Delving deep into the underbelly of India’s film industry, where back-alley producers churn out everything from pulpy horror movies to soft-core porn, Miss Lovely takes us back to Mumbai of the 1980s with lurid detail and intoxicating style. Working out of sleazy hotels and abandoned warehouses, brothers Sonu (Nawazuddin Siddiqui) and Vicky (Anil George) are prolific producers of trashy, C-grade films for Mumbai’s booming underground market. The ambitious, domineering Vicky is the unquestioned brains of the operation, leading the dim-witted Sonu deeper into a world of alcoholic divas, sleazy money men and movie-loving gangsters. But this precarious partnership is put to the test when the brothers meet Pinky (Niharika Singh), an exquisite ingenue with a shady past.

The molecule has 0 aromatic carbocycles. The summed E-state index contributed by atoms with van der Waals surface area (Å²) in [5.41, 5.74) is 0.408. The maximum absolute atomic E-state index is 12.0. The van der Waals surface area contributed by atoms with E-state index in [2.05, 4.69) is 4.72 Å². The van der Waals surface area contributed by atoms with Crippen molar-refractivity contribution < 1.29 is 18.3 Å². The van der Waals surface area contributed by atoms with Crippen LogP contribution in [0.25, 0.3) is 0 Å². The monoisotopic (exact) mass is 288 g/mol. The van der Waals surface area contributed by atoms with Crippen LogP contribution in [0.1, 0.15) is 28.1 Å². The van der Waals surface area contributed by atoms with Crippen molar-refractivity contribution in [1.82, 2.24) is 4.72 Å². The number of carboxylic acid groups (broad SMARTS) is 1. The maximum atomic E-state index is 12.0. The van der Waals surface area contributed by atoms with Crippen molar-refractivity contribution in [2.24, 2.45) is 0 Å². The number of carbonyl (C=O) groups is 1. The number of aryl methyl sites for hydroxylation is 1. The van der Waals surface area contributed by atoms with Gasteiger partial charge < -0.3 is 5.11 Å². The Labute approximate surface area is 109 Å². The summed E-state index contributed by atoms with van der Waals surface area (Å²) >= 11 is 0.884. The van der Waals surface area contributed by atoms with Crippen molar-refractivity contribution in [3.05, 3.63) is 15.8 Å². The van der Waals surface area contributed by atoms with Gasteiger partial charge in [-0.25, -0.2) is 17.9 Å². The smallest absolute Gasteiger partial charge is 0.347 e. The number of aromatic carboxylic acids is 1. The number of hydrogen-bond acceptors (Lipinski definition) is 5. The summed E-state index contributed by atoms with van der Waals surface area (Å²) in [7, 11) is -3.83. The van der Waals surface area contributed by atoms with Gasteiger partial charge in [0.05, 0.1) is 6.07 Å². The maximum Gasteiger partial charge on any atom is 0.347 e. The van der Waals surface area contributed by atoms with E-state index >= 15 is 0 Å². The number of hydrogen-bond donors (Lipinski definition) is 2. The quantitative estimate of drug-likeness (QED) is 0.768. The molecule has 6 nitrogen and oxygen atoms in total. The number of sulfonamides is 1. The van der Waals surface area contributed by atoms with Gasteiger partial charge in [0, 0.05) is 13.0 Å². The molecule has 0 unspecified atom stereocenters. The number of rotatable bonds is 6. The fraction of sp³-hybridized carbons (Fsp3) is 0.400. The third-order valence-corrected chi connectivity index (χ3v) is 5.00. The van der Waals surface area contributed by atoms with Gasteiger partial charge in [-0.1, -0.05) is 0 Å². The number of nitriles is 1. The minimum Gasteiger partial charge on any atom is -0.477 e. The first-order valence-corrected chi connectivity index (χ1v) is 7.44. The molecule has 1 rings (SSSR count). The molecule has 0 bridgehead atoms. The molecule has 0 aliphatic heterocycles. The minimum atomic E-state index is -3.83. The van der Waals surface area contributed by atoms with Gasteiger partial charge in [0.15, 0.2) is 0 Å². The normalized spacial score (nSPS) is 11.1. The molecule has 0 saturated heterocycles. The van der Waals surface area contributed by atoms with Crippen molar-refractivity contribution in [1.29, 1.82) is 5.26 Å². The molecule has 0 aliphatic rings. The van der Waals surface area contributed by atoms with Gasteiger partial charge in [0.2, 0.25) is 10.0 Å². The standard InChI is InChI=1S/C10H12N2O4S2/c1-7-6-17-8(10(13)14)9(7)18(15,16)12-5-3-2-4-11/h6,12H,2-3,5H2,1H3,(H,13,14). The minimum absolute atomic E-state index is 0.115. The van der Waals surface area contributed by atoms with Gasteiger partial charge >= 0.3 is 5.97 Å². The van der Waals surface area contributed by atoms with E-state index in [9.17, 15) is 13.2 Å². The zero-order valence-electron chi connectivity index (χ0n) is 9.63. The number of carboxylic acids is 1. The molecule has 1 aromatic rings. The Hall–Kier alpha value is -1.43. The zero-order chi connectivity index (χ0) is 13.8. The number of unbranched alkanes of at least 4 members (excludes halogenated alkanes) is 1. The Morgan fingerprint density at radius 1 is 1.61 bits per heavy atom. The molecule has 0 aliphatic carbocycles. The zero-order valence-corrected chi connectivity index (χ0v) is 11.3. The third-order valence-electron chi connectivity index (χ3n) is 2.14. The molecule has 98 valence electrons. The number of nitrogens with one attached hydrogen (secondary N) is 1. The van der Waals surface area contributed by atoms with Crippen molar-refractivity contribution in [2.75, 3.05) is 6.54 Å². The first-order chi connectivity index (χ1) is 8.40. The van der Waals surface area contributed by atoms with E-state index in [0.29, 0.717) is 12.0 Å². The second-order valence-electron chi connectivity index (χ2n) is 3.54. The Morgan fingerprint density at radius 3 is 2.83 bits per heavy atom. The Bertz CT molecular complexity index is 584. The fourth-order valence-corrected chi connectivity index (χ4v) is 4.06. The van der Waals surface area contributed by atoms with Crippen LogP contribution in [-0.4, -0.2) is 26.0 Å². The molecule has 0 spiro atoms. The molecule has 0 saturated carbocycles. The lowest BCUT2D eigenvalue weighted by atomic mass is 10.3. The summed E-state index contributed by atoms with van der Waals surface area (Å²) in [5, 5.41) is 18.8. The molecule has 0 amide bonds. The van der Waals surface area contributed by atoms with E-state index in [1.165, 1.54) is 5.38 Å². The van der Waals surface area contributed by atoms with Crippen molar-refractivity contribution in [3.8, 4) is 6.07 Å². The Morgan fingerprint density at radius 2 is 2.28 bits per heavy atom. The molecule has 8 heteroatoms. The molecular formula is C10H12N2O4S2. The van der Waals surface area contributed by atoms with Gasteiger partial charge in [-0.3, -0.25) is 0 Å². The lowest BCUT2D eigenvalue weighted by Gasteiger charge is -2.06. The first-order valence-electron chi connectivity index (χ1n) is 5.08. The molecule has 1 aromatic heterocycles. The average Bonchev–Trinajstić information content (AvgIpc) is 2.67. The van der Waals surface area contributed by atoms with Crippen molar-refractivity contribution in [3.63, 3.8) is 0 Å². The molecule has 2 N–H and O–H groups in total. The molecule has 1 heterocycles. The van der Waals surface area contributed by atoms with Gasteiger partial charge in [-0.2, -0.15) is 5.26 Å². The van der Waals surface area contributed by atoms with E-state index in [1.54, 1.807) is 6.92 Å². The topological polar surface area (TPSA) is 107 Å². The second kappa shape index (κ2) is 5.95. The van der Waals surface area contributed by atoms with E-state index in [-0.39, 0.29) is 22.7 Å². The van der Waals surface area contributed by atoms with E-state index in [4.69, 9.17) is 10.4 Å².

Director Ashim Ahluwalia began this project as a documentary about India’s underground filmmaking culture before transforming it into a daring fiction feature. The documentary research served him well: real-life events and characters provide fascinating raw material, and detailed production design, color-faded Kodak stock and widescreen lensing recreate the look and feel of 1980s Mumbai, while an unsettling industrial soundscape evokes the tense rhythm of the city’s back alleys. Ahluwalia mixes genres in highly self-aware strokes, bridging the gap between lower Bollywood and Indian art-house cinema, and, echoing Tarantino/Rodriguez’s Grindhouse project, laces Miss Lovely with artfully trashy clips of fake exploitation films, pitched partway between celebration and parody. The cinematic history at the heart of this film is a sordid and violent one, but this thoughtful filmmaker shows both the awful truths of exploitation cinema as well as its strange pleasures. –Cameron Bailey, TIFF